1776 ENGLISH POETRY 1579-1830: SPENSER AND THE TRADITION

Christopher Anstey

E. H., "On a late Publication at Bath" St. James's Chronicle (2 July 1776).



Says William to Thomas, pray who is this Bard,
That has spent so much Money, and labour'd so hard
To publish these Letters about our Election?
A Proof, I suppose, of his Love and Affection.
Quoth Thomas, 'tis he that the Gentry supply'd
Some few Years ago with an excellent Guide;
But their Praises (tho' just) made the Poet so vain,
That good People agree it disorder'd his Brain;
For since he has publish'd a horrible Thing,
And abus'd a poor Gentleman's Eyes, Nose, and Chin;
But when all came to all, the poor Man he abused,
Made it plainly appear he was falsely accused;
But instead of pursuing this W— with a Rod,
He meekly reply'd — like a Servant of God.
Here Tom was with such Admiration possess'd,
That he no longer heeded his Friend Will's Request,
But in Words such as follows, his Hero address'd:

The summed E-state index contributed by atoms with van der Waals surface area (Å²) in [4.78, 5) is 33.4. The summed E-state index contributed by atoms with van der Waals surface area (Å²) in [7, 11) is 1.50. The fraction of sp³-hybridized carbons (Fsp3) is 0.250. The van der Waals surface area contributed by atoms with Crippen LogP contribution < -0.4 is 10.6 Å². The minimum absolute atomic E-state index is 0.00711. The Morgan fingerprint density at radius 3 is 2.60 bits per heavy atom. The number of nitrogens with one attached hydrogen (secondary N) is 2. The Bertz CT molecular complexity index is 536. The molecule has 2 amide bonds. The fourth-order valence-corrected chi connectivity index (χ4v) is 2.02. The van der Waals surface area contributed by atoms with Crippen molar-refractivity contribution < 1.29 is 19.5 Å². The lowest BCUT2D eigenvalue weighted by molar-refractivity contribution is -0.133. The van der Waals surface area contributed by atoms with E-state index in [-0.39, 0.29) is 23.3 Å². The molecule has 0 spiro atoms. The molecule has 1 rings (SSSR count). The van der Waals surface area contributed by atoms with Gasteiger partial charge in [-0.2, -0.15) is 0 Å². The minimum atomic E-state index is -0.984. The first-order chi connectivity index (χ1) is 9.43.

Oh Regulus! may Heaven thy Virtue reward
Thy patient Endurance of this rhyming Bard;
And while that this Poet with Myrtle is crown'd,
May an unfading Garland thy Temples surround.
To you, as the only Physician who can
Restore to his Senses this bewilder'd Man;
Who before, when this Poet was sadly possess'd,
With one potent Prescription compos'd him to Rest.
For the Good of Mankind your Assistance bestow,
To exorcise this Fiend to the Regions below;
For such horrid, such vulgar, such monstrous Conceits
Ne'er enter'd the Mind of a Man in his Wits.
If his Letters you'd read, I need not explain
The shocking distempered State of his Brain;
O then haste to relieve him from this wretched State,
For his own, for the Town's, for his Family's Sake.
Bath, Feb. 4.